On the positive side, higher long-term rates will ultimately translate to widening net interest margins. Higher long-term rates also mean that Wells Fargo will report rising valuations for its mortgage servicing rights.
Wells Fargo's shares have returned 27% this year, following a 27% return during 2012. The shares trade for 11 times the consensus 2014 EPS estimate of $3.91. The consensus 2013 EPS estimate is $3.71.
Citigroup analyst Keith Horowitz has a neutral rating on Wells Fargo, but on Sunday raised his price target for the shares to $45 from $41, based on his upward revisions of earnings estimates, "to account for the benefit from higher rates as a steepening yield curve eventually works its way into net interest income."
Horowitz raised his 2013 EPS estimate for Wells Fargo by a nickel to $3.80, raised his 2014 EPS estimate by a dime to $4.05, and raised his 2015 EPS estimate by 20 cents to $4.40.
"We see core mortgage production revenues falling 15% q/q in 2Q13, on narrower gain-on-sale margins," Horowitz wrote in a note to clients. Wells Fargo saw only a slight sequential decline in mortgage revenue during the first quarter, because it books gains-on-sale when loans are closed, rather than when a new loans rate is locked-in.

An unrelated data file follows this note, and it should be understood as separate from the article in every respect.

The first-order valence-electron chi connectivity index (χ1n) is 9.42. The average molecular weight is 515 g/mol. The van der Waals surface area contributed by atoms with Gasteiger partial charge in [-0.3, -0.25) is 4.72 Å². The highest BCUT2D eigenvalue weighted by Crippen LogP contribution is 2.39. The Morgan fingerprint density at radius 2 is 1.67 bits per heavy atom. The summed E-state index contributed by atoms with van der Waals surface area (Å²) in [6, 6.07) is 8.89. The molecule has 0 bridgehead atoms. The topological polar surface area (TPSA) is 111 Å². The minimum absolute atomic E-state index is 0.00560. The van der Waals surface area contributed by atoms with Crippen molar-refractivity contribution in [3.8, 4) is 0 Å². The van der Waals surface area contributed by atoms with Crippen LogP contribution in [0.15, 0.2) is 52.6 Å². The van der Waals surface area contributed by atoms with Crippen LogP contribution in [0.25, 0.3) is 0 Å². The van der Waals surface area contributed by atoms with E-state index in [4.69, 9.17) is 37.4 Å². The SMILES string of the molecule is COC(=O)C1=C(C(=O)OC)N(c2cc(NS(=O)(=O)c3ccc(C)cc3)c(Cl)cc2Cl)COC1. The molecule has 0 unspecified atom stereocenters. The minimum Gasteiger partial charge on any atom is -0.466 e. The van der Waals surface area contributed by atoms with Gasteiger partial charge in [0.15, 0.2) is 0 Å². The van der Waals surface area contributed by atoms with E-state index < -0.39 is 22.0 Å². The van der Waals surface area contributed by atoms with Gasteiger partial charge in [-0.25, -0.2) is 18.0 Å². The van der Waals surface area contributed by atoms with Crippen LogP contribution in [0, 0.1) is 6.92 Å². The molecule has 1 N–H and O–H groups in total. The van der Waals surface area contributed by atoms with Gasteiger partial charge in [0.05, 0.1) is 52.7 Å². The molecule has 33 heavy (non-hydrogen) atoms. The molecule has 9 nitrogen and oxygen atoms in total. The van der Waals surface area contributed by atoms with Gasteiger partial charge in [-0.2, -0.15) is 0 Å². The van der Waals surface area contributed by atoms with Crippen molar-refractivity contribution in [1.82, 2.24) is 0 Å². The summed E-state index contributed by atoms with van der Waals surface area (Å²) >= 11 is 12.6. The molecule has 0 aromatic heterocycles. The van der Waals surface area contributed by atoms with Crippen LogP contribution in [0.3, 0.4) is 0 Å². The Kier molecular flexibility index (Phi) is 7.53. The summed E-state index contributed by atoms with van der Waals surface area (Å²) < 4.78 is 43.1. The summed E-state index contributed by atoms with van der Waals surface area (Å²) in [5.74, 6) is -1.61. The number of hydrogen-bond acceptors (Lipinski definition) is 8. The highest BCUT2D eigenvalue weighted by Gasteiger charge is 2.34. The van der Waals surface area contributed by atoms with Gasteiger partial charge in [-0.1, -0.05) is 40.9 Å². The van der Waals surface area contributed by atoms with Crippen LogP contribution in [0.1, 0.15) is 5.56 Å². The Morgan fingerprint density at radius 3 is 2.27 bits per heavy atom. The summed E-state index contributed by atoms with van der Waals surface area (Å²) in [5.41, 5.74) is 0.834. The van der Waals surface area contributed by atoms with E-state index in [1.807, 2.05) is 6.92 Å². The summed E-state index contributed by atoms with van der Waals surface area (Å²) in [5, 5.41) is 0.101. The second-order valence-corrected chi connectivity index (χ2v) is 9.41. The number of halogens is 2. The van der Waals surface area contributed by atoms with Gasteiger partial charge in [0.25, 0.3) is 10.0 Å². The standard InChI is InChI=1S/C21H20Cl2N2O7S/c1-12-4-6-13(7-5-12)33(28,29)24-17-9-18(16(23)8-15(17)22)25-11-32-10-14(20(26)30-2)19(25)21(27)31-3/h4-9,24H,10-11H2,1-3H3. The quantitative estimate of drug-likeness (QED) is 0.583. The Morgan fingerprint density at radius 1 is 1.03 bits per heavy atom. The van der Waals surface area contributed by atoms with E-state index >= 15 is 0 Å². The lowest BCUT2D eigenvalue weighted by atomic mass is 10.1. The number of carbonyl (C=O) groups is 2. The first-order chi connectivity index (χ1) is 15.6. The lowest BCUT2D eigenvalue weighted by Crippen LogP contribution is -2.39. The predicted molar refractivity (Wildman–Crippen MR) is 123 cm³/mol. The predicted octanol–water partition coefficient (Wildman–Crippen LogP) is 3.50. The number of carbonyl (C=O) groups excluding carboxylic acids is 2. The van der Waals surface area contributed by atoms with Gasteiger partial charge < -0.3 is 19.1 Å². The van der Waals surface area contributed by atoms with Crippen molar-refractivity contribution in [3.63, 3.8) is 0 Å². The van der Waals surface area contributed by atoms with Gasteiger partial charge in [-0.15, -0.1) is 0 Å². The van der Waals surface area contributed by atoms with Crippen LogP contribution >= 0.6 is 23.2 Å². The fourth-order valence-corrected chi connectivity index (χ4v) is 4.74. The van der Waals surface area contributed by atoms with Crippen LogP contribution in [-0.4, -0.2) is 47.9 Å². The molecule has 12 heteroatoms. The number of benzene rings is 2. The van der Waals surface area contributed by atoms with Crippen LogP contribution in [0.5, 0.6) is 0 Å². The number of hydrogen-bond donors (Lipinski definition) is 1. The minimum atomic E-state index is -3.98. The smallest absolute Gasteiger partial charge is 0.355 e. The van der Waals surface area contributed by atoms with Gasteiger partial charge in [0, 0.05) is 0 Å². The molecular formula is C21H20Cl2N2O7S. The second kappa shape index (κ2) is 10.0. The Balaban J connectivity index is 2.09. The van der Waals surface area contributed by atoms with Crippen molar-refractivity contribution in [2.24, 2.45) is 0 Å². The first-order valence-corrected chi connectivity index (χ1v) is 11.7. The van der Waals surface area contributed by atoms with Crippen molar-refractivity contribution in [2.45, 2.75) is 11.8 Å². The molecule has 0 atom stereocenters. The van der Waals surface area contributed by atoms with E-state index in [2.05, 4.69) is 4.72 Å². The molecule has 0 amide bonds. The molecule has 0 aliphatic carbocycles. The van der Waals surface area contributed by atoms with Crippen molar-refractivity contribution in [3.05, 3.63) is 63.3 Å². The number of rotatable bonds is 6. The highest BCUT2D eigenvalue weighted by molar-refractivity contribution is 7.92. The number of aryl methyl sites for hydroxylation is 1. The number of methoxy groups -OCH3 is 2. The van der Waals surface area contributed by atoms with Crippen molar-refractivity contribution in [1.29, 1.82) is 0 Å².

"We believe the spread compression in 1Q will catch up to WFC in 2Q and we see gain-on-sale margins falling 25% q/q, partly offset by a 4% q/q increase in originations, in line with industry forecasts," Horowitz wrote.
Interested in more on Wells Fargo? See TheStreet Ratings' report card for this stock.
-- Written by Philip van Doorn in Jupiter, Fla.